Jan 31, 2020 2020-01-31
By Toni Moberg
As an educator of many years, change has always been an influential companion on this exciting journey of teaching students. Lately, change seems to be the driving force of everything. This became very evident when I asked my students what careers they would like to have in the future. Their answers were very different from the usual pro ball players and nurses—they said they wanted to be YouTubers! This shows just how prevalent technology is in their everyday lives, both in and out of school.
With that said, I need some tricks in my bag to stay on par with these technology innovations. Below are some best practices I use when implementing and embracing a new technology ranging from software and hardware to apps and everything in between.
Train. This one might be a given, but training is so important when implementing new technology. This includes direct, in-person training from a technology provider who can show the ins and outs of the technology so it can be used with fidelity. You should build a rapport with the technology provider and they should be easily accessible if and when questions arise.
For example, when I first began using Curriculum Associates’ i-Ready software, named in Bill & Melinda Gates’ 2019 Annual Letter as an example of an effective digital curriculum, I was a little overwhelmed because it has so many components. However, the company provided thorough training that helped me navigate the online program and maximize its power. This allowed me to jump in quickly and start using the program to help increase my students’ proficiency in reading and math.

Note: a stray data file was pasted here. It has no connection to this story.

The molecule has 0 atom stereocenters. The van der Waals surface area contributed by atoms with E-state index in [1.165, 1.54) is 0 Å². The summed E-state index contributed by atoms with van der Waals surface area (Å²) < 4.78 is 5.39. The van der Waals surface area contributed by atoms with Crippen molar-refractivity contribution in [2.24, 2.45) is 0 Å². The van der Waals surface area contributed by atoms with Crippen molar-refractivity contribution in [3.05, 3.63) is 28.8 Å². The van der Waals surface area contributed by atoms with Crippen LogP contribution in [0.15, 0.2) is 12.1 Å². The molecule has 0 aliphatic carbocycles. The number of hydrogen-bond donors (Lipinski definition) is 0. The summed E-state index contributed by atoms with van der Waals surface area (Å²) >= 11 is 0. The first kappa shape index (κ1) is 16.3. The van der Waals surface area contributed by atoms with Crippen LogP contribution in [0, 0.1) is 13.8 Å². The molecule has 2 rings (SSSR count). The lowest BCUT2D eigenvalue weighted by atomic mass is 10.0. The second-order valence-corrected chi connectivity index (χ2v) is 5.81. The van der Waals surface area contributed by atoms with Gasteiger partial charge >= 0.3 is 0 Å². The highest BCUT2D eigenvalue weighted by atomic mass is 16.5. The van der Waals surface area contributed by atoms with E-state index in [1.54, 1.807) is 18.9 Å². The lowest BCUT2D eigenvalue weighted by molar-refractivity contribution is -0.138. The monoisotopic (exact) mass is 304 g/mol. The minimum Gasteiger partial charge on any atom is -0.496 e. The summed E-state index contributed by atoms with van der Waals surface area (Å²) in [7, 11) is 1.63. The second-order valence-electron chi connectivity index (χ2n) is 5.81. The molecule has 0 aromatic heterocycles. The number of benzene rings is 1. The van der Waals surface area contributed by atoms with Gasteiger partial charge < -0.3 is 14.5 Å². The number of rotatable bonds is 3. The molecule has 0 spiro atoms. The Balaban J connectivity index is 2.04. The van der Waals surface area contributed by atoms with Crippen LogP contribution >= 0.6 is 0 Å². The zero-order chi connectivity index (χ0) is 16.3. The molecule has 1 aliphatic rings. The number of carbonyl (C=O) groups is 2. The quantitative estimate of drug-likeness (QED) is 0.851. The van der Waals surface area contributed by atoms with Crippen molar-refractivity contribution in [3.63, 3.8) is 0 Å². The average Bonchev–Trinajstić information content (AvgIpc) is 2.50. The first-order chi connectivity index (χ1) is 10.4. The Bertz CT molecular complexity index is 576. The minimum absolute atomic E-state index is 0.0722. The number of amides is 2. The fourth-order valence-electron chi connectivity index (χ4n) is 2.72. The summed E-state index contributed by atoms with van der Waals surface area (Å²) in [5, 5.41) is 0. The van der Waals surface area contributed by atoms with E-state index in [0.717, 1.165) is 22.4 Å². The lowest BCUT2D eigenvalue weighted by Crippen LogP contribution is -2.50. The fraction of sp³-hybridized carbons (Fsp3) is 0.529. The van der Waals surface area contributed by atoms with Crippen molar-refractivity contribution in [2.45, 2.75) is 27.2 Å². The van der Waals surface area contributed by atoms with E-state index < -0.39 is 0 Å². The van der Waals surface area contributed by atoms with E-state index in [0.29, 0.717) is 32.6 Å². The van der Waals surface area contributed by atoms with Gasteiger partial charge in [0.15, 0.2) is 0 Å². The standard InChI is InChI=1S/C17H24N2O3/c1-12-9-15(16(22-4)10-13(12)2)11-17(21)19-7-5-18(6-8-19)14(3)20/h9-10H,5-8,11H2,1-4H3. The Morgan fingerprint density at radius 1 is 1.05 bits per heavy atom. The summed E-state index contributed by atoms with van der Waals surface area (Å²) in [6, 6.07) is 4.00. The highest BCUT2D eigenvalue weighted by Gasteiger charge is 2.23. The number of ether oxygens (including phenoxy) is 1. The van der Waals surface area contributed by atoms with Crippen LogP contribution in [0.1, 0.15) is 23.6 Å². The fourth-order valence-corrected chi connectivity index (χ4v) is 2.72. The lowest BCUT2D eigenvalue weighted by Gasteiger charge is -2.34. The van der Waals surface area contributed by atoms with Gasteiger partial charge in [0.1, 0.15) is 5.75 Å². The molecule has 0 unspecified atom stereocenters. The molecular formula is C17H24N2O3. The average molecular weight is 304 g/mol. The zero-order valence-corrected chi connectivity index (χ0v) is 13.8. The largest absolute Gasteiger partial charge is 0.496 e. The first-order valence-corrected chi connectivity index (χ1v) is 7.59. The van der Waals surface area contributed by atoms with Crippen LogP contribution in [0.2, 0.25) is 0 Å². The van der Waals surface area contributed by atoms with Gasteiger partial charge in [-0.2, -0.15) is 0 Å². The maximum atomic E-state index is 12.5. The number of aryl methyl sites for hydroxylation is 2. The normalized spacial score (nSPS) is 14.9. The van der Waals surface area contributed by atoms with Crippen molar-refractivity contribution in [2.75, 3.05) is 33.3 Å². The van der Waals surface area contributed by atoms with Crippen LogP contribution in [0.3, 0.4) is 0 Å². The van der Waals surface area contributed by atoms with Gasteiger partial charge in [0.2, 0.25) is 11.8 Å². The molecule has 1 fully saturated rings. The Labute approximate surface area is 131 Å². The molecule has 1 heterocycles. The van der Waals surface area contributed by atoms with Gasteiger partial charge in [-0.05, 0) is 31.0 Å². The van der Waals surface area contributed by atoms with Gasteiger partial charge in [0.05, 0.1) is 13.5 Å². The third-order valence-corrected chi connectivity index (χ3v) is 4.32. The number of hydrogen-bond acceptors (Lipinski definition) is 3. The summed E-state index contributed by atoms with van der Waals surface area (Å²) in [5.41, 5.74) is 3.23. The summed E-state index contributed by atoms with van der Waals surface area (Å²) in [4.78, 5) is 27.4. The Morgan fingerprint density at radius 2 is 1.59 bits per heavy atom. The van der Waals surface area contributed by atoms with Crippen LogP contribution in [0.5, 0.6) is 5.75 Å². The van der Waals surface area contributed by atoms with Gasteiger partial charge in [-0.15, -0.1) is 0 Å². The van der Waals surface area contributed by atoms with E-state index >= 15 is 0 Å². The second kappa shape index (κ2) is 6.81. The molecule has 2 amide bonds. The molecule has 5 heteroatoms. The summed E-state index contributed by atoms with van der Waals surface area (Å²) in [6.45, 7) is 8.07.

Observe. It is always important to sit down and observe what students are actually doing and seeing when they are using technology. For an app or software, for example, what graphics are being used? What types of questions are being asked? What’s the learning progression?
Viewing a program from a student perspective can be revealing and can help you better support your students if they come to you with questions. This could range from assisting with log-ins to navigating to different areas of the program.
Collaborate. Talk frequently with your colleagues about their best practices with technology. How are they using it successfully with students and how are they integrating it as part of their instruction?
My colleagues and I participate in grade-level PLCs every other week. We discuss a variety of topics such as technology and data usage, including how we are using student data to drive instruction. We turn to each other to see what’s working and how we can best support students’ needs through data-driven decision-making.
From Chromebooks to online learning programs, adopting new technology is a change that can take time and effort. However, the use of edtech can be monumental to both the teaching and learning process. This has been true for our school, which over the last few years has moved from a D school to an A school—a type of change that is easy to love!